Unemployment Growth Falls Short
"Three years after recession starts,
most states still stuck in jobs doldrums"
Economic Policy Institute
In March, several states had their best jobs growth numbers in three years, but most states continue to have months with job losses or inadequate job gains. Though the March 2004 numbers were welcome news in states such as Oklahoma, Kansas, and Texas, their noteworthiness in those states highlights how few good months these states have seen and how long the road is to get back to the jobs levels of three years ago.
Three years after the start of the recession in March 2001 and 28 months into the official economic recovery, 35 states still have not recovered the jobs they lost and 49 states have seen their working age population grow faster than jobs since the recession began. Technically, the determination that an economic recovery has begun is based on a number of factors, but for working people the most important criterion is whether the job market is strong. Simply put, strong labor markets produce secure jobs and rising wages. Weak labor markets cause job uncertainty or loss and stagnant or falling wages. By these criteria, for most Americans, the economy is still short of recovering. Meanwhile, not a single state has generated the jobs predicted by President Bush's tax cut last year.
Comparisons on the third anniversary since recession started
As shown in the charts below, this business cycle is the only one since the 1930s to still be suffering a job loss after three years. The private sector has lost 2.5% of its jobs (2,792,000), U.S. manufacturing has lost 15.9% of its jobs (2,704,000), and even when incorporating the 3.1% gain in government jobs (657,000), the labor market on the whole has still lost 1.5% (2,135,000) of all jobs. In the prior three business cycles, instead of still being in the hole, the economy had actually generated 2.7% more jobs after three years.
Not surprisingly, poor job creation has led to higher unemployment: a 1.4% rise from 4.2% in early 2001 to a 5.6% unemployment rate in early 2004 (first quarter). In and of itself, this 1.4% rise in unemployment over the last three years is as high as the increase in the first three years of the business cycles in the 1970s, 1980s, and 1990s. But when one accounts for the historically large drop in labor force participation over the last three years-that is, by incorporating the missing labor force (see charts below)-then the 3.1% rise in unemployment has been even larger in this downturn than in prior downturns (up 0.7%).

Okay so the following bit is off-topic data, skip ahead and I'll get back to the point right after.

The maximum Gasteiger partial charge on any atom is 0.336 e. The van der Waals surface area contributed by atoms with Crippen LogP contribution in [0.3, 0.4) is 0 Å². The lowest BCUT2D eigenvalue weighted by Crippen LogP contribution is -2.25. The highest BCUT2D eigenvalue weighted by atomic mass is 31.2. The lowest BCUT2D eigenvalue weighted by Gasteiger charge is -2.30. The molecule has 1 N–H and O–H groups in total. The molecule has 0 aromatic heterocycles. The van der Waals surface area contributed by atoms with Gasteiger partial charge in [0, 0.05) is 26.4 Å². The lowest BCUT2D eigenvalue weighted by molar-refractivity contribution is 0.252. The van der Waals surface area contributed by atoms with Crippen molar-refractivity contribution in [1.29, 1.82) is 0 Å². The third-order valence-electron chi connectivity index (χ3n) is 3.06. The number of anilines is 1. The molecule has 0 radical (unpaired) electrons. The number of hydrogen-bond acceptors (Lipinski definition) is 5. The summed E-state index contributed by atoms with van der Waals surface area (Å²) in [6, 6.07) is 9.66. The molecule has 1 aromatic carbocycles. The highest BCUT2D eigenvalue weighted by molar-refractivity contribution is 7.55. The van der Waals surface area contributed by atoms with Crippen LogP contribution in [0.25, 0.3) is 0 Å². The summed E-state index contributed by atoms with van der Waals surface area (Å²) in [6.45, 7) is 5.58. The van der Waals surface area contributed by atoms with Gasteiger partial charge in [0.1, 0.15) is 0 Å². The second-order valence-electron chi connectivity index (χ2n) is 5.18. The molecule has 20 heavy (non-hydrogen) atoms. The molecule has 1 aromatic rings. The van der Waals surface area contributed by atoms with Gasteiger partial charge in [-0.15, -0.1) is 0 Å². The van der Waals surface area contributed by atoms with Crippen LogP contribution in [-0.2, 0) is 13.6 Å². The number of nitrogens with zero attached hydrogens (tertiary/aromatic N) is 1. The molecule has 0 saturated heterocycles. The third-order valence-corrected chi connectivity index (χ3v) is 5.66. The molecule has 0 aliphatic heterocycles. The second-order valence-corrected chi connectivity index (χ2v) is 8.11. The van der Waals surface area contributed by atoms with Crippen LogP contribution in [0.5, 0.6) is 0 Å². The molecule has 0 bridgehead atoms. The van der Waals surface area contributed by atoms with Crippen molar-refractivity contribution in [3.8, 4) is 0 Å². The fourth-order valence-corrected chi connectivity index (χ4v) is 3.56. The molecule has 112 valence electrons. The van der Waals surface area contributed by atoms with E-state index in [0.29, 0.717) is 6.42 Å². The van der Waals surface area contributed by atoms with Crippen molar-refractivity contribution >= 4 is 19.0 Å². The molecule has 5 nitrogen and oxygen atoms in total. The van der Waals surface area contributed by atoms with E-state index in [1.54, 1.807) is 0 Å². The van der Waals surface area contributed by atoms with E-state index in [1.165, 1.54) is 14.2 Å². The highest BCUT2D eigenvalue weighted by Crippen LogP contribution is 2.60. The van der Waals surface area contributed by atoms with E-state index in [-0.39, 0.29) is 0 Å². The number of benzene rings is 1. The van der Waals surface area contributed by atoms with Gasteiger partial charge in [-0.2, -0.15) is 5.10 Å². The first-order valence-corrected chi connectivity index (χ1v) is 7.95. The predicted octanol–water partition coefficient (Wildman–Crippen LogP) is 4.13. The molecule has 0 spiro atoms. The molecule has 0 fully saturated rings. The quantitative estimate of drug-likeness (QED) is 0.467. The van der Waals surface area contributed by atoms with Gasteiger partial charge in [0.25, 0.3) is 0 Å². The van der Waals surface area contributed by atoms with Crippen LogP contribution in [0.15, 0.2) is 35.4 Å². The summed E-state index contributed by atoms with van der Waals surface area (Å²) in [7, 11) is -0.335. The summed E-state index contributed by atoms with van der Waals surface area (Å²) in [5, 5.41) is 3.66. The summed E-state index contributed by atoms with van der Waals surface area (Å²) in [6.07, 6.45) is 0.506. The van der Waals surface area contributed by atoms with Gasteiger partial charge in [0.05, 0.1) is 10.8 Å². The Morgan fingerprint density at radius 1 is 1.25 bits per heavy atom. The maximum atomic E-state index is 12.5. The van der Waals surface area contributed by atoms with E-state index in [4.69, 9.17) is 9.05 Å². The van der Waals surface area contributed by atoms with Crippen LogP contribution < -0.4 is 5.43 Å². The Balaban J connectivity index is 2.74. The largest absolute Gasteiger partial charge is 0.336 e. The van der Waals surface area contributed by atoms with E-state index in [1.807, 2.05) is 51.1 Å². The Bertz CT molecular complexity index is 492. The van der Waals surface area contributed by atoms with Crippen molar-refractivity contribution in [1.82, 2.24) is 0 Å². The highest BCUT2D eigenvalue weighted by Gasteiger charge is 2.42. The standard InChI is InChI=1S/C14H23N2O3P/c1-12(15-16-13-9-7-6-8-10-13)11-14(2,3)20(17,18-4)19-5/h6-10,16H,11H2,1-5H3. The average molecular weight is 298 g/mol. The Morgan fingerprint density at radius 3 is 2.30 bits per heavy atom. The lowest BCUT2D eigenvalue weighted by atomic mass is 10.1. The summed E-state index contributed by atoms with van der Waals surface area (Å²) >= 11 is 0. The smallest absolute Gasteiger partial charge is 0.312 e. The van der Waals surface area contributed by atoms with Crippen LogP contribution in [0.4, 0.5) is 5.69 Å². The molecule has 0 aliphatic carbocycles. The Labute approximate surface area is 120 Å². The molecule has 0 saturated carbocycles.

One of the most remarkable aspects of the current downturn is that total wage and salary income (inflation adjusted) has not risen at all in the last three years. Moreover, the total wages and salaries generated by the private sector have actually fallen by 1.7%. Meanwhile, domestic profits grew by 57.5%. In other recent downturns total wages and profits grew in tandem, with total wage and salary income up by 3.7% over a comparable three-year period and domestic profits up by 12.6%.
Productivity has grown far faster, increasing 13.6% so far in this cycle versus a 6.2% increase in the same period of the last three business cycles. This greater productivity growth, however, has not translated into faster hourly wage growth, which was only slightly faster in this period compared to other cycles (2.2% compared to a 1.3% decline).
Bush Administration's tax cuts falling short in job creation
Greatest sustained job loss since the Great Depression
Since the official end of the recession in November 2001, total jobs have shrunk by 323,000 (an 0.2% contraction) and private-sector jobs have dropped by 560,000 (or 0.5%).
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